Another week, another sci-fi anthology series influenced by Black Mirror premieres. Solos Season 1 is Amazon Prime’s newest installment, and it’s a modern show that’s evocative of our days. Solos is a technology-based series that was shot at the peak of the COVID-19 pandemic last fall. Every episode focuses on only one main character.
And what a time to name a series Solos — we’re guessing the bulk of these chapters were written at the height of the pandemic, allowing production staff and actors to be more inventive than usual. Each chapter features the main character in the same setting as they share their story, fueled by monologues and situations.
The heavyweight cast of A-listers, including Uzo Aduba, Constance Wu, Anne Hathaway, Helen Mirren, Anthony Mackie, and Morgan Freeman, is the most compelling excuse to watch Amazon’s latest season. The cast performs admirably, but the prose falls short of expectations. Some episodes are clearly superior to others.
At the very least, Solos Season 1 is a significant improvement over Amazon’s other anthology series, The Romanoffs, which featured a large cast of big names but didn’t exactly strike the same notes as Modern Love. Mirren’s portrayal of a solitary woman hurtling into space and remembering the events of her past in the episode “Peg” is one of the season’s highlights. For each tale, Solos tries to sell the sci-fi element, but it is the actor’s performance that matters. The Amazon series alleviates our bonds across the human condition by presenting each character with an unknown future in their most lonely period. In this anthology collection, there isn’t a single shy monologue.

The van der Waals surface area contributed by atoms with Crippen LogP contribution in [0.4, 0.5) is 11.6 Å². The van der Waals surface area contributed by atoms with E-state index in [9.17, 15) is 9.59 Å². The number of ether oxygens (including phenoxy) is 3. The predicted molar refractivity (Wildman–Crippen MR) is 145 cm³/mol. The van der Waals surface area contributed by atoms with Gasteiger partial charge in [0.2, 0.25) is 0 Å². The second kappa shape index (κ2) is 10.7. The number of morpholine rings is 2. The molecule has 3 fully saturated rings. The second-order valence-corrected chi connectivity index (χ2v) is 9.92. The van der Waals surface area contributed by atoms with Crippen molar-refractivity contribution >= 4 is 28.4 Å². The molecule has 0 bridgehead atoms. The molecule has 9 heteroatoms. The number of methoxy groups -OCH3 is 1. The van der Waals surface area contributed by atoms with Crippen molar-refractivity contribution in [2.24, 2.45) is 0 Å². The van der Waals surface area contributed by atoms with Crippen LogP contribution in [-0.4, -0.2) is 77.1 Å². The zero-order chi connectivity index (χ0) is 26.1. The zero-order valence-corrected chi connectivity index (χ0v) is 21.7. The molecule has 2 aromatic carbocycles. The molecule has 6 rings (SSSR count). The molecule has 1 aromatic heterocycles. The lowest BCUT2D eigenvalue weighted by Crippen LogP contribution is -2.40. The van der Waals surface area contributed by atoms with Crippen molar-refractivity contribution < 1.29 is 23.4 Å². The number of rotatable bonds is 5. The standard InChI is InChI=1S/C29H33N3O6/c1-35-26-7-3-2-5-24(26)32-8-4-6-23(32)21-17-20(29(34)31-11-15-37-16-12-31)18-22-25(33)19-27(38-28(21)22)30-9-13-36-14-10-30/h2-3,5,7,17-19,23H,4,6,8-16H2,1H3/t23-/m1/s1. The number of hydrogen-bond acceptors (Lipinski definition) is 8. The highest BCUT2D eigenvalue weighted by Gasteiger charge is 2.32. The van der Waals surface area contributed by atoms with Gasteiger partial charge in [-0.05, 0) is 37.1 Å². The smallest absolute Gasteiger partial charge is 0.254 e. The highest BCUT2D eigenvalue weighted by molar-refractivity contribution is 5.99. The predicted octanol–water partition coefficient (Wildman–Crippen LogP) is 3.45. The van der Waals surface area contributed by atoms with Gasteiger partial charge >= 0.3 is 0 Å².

Hathaway’s portrayal of a scientist attempting to create time travel while caring for her ill mother is also a fantastic way to start the season. Unfortunately, the remaining episodes are hit or miss, with the majority being ‘misses’. It’s not that Solos is all bad; it’s just that much of the storylines revolve around topics that have been explored in greater detail in other series. Even so, there are some moments of Solos that fans may like to revisit; from long rides on a spacecraft to chatting to your clone robot about your life before you die, there are plenty of emotional connections to cling to.
Despite the show’s best efforts, fewer concepts move forward from episode to episode, and this haphazard approach to technology like some all-consuming monolith, reappears in a later episode. However, the unintended theme that emerges as the most powerful, particularly once it is rendered apparent by “Sasha,” is the consequences of epidemic isolation.
Without being insensitive to the craft, there’s only so much scope that can be offered when an entire concept is built mainly on a monologue or an actor who is autonomous of their environment; and getting that through 8 chapters is quite a challenge, and often an overwhelming experience.
That said, it’s not the worst way to kill a few hours, particularly if you’re rooting for your favorite actors. If you don’t have much else to watch on Netflix right now, each installment is just about 30 minutes long and can be a fun way to pass the time.